Thanks to the countless number of ferries that traverse the Mediterranean, it is easy to combine a holiday in Corsica with other seaside destinations.
The Italian island of Sardinia, located just 12km south of Corsica, has 3 international airports and 7 harbors. If you’re flying from North America you could save a lot of money by stopping in London and then flying on EasyJet or British Airways to Sardinia. Just be sure to leave plenty of time between your flights.
If you happen to be in Spain, France or Italy you can reach Sardinia by ferry. There is ferry service from Barcelona, Spain, several cities in Italy including Naples and Palermo (Sicily) and from Marseille, Toulon, Propriano, Ajaccio, Bastia and Bonifacio in France. (The last four cities are in Corsica).
Because of their geographic location, Corsica and Sardinia share a few similarities:
- Over the centuries, successive civilizations left their imprint on the inhabitants and their culture.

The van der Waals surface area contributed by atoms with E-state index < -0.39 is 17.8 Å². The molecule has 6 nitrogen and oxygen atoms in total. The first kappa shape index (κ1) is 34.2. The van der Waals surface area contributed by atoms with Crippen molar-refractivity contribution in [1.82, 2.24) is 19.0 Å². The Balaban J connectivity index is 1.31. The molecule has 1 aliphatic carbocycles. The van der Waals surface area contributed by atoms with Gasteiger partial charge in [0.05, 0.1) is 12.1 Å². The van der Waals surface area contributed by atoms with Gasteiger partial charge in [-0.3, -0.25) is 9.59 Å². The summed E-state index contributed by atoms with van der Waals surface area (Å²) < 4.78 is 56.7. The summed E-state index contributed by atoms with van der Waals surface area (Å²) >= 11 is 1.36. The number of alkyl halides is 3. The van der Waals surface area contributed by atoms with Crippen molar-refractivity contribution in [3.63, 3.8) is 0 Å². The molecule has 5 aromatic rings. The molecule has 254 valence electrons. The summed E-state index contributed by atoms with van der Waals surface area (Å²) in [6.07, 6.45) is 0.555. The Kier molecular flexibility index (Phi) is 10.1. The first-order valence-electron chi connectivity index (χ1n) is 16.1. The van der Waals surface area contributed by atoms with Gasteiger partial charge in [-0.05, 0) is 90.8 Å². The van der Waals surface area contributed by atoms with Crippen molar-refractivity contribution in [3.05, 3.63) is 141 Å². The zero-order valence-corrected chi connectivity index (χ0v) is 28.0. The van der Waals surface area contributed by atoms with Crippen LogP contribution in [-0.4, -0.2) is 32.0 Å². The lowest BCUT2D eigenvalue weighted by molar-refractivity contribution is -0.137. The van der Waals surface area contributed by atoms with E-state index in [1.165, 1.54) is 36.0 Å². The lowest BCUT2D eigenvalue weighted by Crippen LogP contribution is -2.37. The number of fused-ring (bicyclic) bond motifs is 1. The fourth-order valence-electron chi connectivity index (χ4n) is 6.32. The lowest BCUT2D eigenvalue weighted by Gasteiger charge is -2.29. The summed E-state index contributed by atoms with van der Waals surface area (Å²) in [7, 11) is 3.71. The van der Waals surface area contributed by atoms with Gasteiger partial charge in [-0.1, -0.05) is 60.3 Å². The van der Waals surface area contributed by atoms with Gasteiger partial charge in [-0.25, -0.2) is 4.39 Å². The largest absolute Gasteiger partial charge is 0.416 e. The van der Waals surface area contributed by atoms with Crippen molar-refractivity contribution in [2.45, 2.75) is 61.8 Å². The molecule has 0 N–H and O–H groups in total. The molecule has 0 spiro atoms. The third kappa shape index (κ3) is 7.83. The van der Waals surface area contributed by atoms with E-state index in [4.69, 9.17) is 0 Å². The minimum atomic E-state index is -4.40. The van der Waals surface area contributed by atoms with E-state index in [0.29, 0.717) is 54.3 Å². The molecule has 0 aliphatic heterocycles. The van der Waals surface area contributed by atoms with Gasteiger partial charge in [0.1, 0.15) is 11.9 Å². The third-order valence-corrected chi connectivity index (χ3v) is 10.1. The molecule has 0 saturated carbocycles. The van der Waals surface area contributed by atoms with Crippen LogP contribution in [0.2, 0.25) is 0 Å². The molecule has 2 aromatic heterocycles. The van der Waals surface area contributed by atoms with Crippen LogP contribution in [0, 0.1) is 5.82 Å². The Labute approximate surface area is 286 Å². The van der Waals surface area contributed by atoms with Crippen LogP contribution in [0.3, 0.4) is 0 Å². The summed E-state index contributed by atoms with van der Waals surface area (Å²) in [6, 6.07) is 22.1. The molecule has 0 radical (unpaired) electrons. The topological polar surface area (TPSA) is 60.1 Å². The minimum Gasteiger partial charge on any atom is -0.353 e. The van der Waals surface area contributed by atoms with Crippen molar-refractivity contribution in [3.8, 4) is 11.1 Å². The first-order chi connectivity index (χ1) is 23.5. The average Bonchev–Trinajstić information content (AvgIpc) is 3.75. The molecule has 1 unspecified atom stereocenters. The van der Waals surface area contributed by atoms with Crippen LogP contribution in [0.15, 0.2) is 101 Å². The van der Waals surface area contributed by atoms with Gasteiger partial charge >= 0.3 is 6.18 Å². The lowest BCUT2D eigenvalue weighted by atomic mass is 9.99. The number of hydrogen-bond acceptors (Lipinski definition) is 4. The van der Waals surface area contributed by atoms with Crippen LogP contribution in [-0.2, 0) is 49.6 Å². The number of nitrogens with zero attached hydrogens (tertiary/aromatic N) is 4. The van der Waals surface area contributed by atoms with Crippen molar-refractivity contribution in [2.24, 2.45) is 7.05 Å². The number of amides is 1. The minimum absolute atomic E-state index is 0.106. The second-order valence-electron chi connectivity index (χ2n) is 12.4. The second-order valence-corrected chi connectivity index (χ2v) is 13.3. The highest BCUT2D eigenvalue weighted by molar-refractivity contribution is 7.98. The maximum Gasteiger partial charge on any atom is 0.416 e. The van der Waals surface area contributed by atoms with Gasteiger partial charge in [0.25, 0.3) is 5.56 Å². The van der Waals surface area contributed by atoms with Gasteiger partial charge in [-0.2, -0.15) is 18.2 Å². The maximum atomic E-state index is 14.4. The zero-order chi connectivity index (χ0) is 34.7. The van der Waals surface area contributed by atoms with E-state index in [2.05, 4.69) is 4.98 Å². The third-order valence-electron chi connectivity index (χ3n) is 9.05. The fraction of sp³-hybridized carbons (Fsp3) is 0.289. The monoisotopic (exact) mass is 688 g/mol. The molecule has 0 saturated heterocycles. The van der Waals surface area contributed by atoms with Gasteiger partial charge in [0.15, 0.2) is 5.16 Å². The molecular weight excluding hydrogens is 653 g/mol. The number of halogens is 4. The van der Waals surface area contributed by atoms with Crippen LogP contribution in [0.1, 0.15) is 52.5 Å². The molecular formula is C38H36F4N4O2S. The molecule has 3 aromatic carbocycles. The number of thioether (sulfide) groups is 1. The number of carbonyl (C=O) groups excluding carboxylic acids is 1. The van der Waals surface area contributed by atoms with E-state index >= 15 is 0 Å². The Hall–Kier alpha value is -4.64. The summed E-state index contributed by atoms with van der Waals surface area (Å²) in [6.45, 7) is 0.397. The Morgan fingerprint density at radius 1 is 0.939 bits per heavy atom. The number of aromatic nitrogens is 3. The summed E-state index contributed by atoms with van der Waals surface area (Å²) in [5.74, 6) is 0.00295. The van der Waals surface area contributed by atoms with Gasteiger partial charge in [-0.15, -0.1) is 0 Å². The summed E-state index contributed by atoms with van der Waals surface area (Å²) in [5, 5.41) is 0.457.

- Their coastline was guarded by Genoese towers for protection against pirates who continually terrorized their villages.
- They are both surrounded by clear, turquoise waters and have superb sandy beaches.
- Sardinia and Corsica share the beautiful waters of Lavezzi, an international maritime park that can be reached by boat excursion from Bonifacio.
- Geologically the sister islands are part of a land mass called the corso-sardo block that separated from the Alps eons ago.
Just like Corsicans refer to France as the Continent, Sardinians do not consider themselves to be like the Italians on the mainland. Sardinians have their own language, unique culture and identity though Italian is their main official language. People on the north side of Sardinia speak Corsu, Sardu and Italian.
Sardinia is a popular Mediterranean destination that attracts backpackers, rock climbers and the Jet Set. Sardinia is also famous for having the world’s highest percentage of centenarians.